It feels good just sitting here parked in the van (outside Manhattan Floors) writing and occasionally looking at the blue sky and the buildings, just stopping for a minute or two. I feel all locked up, all the time. I never pause, never truly rest. Also I have forgotten God. I don’t believe God is found in the busy routines, in a quick prayer or reading a verse jammed in somewhere in the day. God is found in resting, in the quiet places. Usually, when I’m like this, if I remember to, I bow my head and make a quick prayer behind the wheel. But I never stop. Even if I do, my thoughts are agitated, so I can never settle down. This diary helps. It gets me to stop and to begin probing behind things (like about the “indicator” I just mentioned). I ask myself, what am I doing, running around like this? But going to God to help me with this is very hard. It’s not so easy for me to pray. But this writing helps. It helps me think, and to plan the day in some way. It makes me realize I can have a day. It gives me some other point of reference than the usual. It is the unofficial viewpoint, which is the real me. Maybe I can come to God this way, “just as I am,” and not through protocol. God knows anyway, right? John 6:37.

[John 6:37: Jesus said, “All that the Father gives me will come to me and him who comes to me I will not cast out.”]

Our routines now are very constricting. Back then, not so much. I had my job. Often that could be a breeze, tooling down the service road of the Long Island Expressway, looking at the summer trees. Then after work, a two hour fresh air break in Prospect Park. (Actually this was a continuation of three years of this. I had been jogging for three years. This was the end of that period in my life when I was free to do these things.) At that time, four nights a week, there were meetings that sometimes lasted to 3 a.m., if not later. So, I appreciated being able to go jogging as a way to offset this. Well, fortunately, we don’t have such meetings now. At least not on a regular basis and I am not compelled to go two or three nights a week into dangerous neighborhoods with just one of the sisters. I was worried every night would be my last!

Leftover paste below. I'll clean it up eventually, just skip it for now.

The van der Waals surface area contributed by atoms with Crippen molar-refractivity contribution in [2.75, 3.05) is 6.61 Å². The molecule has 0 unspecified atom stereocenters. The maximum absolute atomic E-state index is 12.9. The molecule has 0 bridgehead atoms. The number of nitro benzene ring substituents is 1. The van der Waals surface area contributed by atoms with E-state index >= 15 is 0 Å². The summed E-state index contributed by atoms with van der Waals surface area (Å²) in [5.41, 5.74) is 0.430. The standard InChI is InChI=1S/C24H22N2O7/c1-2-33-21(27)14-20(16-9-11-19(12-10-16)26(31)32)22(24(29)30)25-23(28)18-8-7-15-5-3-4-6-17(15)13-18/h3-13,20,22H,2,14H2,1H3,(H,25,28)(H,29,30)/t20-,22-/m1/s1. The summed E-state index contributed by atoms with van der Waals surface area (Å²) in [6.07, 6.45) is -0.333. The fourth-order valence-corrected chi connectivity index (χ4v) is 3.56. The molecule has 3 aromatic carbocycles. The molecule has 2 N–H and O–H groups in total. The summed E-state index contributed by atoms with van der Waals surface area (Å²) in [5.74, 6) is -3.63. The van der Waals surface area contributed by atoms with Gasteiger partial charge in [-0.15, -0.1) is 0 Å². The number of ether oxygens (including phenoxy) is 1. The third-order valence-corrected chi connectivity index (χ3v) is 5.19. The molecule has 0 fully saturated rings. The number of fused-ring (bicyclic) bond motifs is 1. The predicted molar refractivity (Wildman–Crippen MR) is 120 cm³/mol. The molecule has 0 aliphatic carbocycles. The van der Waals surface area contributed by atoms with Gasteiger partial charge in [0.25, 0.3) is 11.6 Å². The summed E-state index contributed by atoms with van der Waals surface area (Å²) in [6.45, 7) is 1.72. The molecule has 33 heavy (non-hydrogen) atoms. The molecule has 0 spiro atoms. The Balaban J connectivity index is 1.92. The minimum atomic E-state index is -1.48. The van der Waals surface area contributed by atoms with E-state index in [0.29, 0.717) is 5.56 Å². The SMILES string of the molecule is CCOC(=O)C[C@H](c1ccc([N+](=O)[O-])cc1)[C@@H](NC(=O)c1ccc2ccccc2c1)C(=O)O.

Well, I’m losing the point, if there even is one. I’m writing about my past. Now, I am trying to put walking into my life, as a way to regain at least some of that freedom. I am not asking for much! A good long walk into work. Sun, air, sky, exercise. A way to maintain some small degree of health and weight control. Everything becomes so significant now. Little things that shouldn’t matter so much seem to have to be deliberated over so greatly. It’s like the plotting and calculations necessary to put a man on the moon. This all probably comes from that two year time period when Stewart gave us all those lessons about trashing our life in this world, having no idols and no painkillers. (It’s easy to invent internal painkillers that become far worse and far more toxic than these activities I used to reduce stress! And they develop by themselves, like cancers!) “If we do not have lawful enjoyments, we will go for unlawful enjoyments.”